The domain where I've had the the most — what you might call — formal academic training is mathematics. Having spent years tutoring students in math (which means, by implication you're spending time with students who are less adept than the average at math) I understand that there is a definite peculiarity in the way people approach problems in math. Ordinary thinking involves guessing an answer — taking a shot in the dark — then trying to justify the guess as quickly as possible so you can move on to new problems. This manifests with students prepping for multiple choice tests saying something like, *"It's B, isn't it?"*. And if I nod *yes*, they're right and they get to go onto the next question. But, as happens more often, I don't nod and that guess hasn't brought them any closer to a solution to the problem.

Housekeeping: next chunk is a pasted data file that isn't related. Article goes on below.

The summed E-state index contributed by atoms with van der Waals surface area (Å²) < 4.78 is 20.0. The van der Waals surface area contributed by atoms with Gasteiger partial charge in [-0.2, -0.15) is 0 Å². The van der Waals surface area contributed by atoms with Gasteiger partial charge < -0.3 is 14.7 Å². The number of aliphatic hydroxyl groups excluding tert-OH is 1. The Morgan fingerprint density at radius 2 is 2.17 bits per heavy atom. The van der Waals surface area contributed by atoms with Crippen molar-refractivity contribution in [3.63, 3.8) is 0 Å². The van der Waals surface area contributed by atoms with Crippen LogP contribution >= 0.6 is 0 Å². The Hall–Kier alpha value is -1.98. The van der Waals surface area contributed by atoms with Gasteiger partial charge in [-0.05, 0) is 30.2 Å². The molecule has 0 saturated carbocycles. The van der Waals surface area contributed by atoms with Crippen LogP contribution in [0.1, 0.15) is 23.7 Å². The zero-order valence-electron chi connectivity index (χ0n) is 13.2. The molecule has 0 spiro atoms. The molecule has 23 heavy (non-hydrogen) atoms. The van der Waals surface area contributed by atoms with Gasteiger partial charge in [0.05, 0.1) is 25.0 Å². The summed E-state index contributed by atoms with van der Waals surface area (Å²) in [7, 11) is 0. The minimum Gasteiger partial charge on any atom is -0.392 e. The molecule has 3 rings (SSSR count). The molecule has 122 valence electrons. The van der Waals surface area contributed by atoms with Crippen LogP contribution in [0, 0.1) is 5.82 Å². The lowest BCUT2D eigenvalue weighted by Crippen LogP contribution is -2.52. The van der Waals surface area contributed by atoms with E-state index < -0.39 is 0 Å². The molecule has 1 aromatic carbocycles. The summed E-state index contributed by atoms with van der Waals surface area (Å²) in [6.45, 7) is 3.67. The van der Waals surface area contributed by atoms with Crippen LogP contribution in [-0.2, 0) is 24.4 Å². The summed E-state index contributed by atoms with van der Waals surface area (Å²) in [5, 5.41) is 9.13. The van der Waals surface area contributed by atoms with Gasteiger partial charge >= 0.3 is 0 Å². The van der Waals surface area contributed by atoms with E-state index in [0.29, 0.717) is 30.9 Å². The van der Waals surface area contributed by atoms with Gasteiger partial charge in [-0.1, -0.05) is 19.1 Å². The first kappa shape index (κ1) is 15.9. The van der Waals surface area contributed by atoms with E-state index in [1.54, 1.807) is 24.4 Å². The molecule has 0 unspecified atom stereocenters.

Math involves stepping back and looking at the problem from many different angles. It seems extraordinarily counter-intuitive if your goal is simply to get the pencil mark in the bubble for B.

**Professor Persi Diaconis**, in addition to being a professor of statistics, is also a world renowned magician, so when his work pops up in my news feed, I perk up. This is a wonderful example of the application of mathematical thinking to a very mundane problem. I guess the typical reaction to be a transition from *this guy's so weird* to *this guy's so freakin' smart*.